New York City is dealing with a rare bacterial disease carried by rat urine. So far this year, not less than 15 people have been infected, with about 13 admitted to hospitals and one dead.

(Photo : Getty Images)


Leptospirosis is a zoonotic disease caused by bacteria of the genus Leptospira, which can be transmitted from animals to people or vice versa. However, rats are usually responsible for this disease in New York City.

Domestic and wild animals can become diseased and excrete bacteria in their urine. Infection in humans occurs through direct contact with infected animals' urine and tissues, or indirectly through contaminated water or soil, mucous membranes of the eye, nose, or mouth, or wounds and lesions of the skin.

Particularly, during outdoor activities such as hunting, fishing, or water sports, or in workplaces, as an occupational disease for farmers, slaughterhouse workers, and so on.

Although infection with Leptospira does not necessarily result in disease, some animals may be healthy carriers who discharge bacteria in their urine. Rodents are particularly significant in this regard (rats and mice).

Many leptospira infections go unnoticed since they may not create any symptoms or generate generic difficulties (symptoms) similar to the flu that goes away on their own.

In a smaller percentage of cases, the infection can progress to a more severe and life-threatening illness that causes significant damage to several organs, including the liver and kidneys. Leptospirosis is sometimes known as Weil's syndrome when it causes jaundice.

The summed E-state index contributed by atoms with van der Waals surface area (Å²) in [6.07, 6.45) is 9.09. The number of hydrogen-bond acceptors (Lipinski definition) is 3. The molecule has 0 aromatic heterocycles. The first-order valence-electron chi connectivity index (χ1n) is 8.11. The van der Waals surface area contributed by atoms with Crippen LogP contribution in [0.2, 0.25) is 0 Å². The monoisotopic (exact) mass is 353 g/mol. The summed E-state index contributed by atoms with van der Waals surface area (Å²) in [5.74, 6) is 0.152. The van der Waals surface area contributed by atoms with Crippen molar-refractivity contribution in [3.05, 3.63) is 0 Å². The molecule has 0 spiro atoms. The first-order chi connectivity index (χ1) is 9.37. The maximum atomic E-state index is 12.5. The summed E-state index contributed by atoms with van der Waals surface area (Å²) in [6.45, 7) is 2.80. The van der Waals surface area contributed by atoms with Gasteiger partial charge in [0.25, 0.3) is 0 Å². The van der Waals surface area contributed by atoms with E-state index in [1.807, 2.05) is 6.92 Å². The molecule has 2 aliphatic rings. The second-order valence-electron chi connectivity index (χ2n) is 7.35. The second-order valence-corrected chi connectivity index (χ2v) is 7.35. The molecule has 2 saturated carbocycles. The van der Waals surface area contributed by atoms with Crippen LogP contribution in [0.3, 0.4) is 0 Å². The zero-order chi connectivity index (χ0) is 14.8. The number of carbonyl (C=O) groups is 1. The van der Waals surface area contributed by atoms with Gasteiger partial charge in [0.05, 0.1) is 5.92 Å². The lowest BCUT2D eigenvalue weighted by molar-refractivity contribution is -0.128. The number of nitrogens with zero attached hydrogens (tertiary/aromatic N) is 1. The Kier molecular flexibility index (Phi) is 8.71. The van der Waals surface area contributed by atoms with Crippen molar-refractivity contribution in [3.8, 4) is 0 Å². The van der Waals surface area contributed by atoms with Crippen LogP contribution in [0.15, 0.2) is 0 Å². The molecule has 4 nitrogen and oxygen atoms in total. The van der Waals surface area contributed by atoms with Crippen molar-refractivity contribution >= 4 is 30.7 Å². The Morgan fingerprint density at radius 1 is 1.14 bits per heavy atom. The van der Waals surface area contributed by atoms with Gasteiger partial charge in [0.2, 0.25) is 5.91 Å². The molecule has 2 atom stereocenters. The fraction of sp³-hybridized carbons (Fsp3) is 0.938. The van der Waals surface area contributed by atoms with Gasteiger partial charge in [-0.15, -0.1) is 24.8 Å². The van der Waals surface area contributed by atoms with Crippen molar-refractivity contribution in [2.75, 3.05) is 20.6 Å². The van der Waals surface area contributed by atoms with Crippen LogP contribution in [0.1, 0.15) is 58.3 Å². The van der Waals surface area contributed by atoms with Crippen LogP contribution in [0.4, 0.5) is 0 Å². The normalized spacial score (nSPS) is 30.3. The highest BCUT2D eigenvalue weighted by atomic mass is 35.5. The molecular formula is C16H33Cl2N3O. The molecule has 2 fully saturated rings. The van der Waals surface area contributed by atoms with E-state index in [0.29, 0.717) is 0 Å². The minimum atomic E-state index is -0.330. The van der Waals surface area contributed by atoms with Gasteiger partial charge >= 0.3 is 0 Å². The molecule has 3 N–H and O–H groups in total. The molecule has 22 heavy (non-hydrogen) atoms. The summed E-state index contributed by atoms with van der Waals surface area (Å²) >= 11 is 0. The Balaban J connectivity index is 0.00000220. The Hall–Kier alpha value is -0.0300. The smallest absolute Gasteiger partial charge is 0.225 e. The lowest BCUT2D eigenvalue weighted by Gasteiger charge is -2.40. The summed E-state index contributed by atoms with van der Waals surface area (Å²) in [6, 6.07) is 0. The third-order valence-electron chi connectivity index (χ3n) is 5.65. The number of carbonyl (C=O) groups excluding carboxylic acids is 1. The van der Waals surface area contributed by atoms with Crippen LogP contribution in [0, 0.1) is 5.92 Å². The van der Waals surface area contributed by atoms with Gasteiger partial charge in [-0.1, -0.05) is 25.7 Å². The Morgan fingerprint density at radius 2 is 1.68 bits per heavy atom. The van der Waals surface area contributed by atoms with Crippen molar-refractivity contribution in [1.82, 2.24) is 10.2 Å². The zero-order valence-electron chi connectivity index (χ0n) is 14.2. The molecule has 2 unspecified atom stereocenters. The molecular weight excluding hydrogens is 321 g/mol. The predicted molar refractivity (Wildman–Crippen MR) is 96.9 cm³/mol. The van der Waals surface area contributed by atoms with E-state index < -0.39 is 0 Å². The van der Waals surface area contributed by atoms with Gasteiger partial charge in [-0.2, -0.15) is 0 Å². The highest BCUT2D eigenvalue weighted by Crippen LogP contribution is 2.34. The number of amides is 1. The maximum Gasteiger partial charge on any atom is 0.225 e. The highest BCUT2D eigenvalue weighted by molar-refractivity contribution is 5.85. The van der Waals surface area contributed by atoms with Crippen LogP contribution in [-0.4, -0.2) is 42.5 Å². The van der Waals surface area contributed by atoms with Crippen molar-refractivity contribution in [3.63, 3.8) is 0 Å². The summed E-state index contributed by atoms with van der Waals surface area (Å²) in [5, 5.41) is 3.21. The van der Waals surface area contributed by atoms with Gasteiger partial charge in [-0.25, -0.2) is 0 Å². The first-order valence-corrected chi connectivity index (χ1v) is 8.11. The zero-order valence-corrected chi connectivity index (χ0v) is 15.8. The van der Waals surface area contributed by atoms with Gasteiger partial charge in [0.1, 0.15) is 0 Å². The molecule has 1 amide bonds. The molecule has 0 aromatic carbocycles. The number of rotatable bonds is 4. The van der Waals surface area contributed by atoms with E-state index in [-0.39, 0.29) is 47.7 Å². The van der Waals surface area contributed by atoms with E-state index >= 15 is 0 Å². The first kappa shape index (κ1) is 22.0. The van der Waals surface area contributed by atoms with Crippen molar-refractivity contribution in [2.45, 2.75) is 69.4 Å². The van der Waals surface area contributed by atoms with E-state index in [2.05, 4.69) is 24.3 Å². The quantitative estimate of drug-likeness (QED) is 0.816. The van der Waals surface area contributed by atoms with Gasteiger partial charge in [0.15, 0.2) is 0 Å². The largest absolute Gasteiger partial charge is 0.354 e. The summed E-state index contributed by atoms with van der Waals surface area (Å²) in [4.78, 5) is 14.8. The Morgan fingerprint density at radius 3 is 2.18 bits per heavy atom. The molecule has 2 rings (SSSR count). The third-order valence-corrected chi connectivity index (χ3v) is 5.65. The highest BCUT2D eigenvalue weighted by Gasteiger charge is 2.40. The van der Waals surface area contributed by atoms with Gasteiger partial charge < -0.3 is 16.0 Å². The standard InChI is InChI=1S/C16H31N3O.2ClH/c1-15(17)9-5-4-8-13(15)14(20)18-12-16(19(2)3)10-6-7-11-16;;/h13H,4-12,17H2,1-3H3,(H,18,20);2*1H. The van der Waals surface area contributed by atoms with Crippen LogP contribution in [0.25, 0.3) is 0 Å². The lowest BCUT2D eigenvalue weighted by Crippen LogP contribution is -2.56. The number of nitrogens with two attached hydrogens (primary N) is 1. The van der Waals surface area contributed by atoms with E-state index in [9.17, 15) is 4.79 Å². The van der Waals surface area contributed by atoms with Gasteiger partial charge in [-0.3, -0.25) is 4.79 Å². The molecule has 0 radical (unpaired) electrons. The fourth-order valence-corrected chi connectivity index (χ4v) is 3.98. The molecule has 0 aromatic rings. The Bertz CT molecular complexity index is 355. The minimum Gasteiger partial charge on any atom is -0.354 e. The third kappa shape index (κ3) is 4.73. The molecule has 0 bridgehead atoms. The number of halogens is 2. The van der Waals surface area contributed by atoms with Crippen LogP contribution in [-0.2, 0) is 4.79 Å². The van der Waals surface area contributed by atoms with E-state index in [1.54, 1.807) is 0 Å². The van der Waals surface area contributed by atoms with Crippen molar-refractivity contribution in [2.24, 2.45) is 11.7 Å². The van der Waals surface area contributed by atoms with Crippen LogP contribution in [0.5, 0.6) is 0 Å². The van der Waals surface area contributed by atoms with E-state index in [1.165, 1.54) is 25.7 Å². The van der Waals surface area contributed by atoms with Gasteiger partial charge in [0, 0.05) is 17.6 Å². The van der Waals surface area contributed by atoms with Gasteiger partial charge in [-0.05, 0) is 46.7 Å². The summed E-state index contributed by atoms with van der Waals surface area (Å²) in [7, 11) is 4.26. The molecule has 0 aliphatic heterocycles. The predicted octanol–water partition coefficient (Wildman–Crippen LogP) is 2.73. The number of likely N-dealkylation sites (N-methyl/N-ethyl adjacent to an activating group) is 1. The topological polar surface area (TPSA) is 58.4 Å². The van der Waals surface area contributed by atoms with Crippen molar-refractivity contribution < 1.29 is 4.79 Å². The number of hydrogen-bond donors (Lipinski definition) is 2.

Also Read: Deadly Zoonotic Wildlife Diseases Increase as Nature is Damaged

Cases of Leptospirosis 

So far, in 2021, the New York City Department of Health has documented 14 leptospirosis cases (13 indigenous, one travel-related) in the United States. This year's overall number of cases reported to health authorities is higher than past years' totals. Cases were observed in all regions except Staten Island, with no apparent clustering.

Thirteen of the fourteen persons were admitted to the hospital with acute kidney and liver failure, with two of them also suffering from severe lung disease.

The infection resulted in one death. All of the other patients who had been admitted to the hospital had been treated and discharged. The majority of the cases had a history of being exposed to a rat-infested environment or had obvious risk factors. 

The Department of Health detected 57 cases of leptospirosis in New York City between 2006 and 2020 (44 natives, 13 related to international travel). The majority of human cases in New York are linked to rat exposure or rodent habitats.

Patients suffering from leptospirosis receive treatment
(Photo : Getty Images)

How to Prevent Leptospirosis

According to the Department of Health, one should avoid contact with rats, particularly locations where they may have urinated. If this isn't possible, while cleaning locations where rats have been it is advised to wear rubber gloves and wash your hands after.

After being exposed to danger: Wash wounds with water and disinfect them; if symptoms persist, see a doctor right away letting them know about the harmful activity you did in the past two weeks.

Leptospirosis can be prevented using a vaccine but because its effectiveness is confined to specific types of leptospirosis, it is rarely used in practice and is reserved primarily for professionals.

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